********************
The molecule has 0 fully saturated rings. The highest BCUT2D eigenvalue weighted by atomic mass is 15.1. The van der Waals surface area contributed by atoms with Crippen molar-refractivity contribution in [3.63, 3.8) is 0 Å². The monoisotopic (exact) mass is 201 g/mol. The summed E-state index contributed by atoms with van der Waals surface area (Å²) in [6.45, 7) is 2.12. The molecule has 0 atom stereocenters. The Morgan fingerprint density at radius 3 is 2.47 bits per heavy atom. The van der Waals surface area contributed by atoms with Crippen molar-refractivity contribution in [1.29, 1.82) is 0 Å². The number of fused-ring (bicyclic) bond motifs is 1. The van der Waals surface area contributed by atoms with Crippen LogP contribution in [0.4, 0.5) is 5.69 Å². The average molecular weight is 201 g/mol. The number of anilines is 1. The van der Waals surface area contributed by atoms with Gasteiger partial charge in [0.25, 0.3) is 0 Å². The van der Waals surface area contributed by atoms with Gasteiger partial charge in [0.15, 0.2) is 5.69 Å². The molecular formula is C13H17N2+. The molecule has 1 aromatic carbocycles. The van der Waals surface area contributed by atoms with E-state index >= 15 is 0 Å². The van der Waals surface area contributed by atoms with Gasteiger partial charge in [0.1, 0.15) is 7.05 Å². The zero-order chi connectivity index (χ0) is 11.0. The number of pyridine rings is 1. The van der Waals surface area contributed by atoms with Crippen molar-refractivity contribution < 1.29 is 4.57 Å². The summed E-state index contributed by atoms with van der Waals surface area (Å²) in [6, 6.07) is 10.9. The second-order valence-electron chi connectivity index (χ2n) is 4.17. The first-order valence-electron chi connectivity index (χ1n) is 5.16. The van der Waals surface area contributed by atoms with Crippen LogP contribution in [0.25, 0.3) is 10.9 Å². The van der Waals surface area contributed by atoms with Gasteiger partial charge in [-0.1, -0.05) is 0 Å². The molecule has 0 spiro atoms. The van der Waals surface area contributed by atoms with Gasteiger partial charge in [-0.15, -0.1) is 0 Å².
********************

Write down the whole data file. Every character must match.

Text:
The molecule has 0 fully saturated rings. The highest BCUT2D eigenvalue weighted by atomic mass is 15.1. The van der Waals surface area contributed by atoms with Crippen molar-refractivity contribution in [3.63, 3.8) is 0 Å². The monoisotopic (exact) mass is 201 g/mol. The summed E-state index contributed by atoms with van der Waals surface area (Å²) in [6.45, 7) is 2.12. The molecule has 0 atom stereocenters. The Morgan fingerprint density at radius 3 is 2.47 bits per heavy atom. The van der Waals surface area contributed by atoms with Crippen molar-refractivity contribution in [1.29, 1.82) is 0 Å². The number of fused-ring (bicyclic) bond motifs is 1. The van der Waals surface area contributed by atoms with Crippen LogP contribution in [0.4, 0.5) is 5.69 Å². The average molecular weight is 201 g/mol. The number of anilines is 1. The van der Waals surface area contributed by atoms with Gasteiger partial charge in [0.25, 0.3) is 0 Å². The van der Waals surface area contributed by atoms with Gasteiger partial charge in [0.15, 0.2) is 5.69 Å². The molecular formula is C13H17N2+. The molecule has 1 aromatic carbocycles. The van der Waals surface area contributed by atoms with E-state index >= 15 is 0 Å². The van der Waals surface area contributed by atoms with Gasteiger partial charge in [0.1, 0.15) is 7.05 Å². The zero-order chi connectivity index (χ0) is 11.0. The number of pyridine rings is 1. The van der Waals surface area contributed by atoms with Crippen molar-refractivity contribution < 1.29 is 4.57 Å². The summed E-state index contributed by atoms with van der Waals surface area (Å²) in [6, 6.07) is 10.9. The second-order valence-electron chi connectivity index (χ2n) is 4.17. The first-order valence-electron chi connectivity index (χ1n) is 5.16. The van der Waals surface area contributed by atoms with Crippen LogP contribution in [0.25, 0.3) is 10.9 Å². The van der Waals surface area contributed by atoms with Gasteiger partial charge in [-0.1, -0.05) is 0 Å². The molecule has 0 spiro atoms. The van der Waals surface area contributed by atoms with Gasteiger partial charge in [-0.15, -0.1) is 0 Å².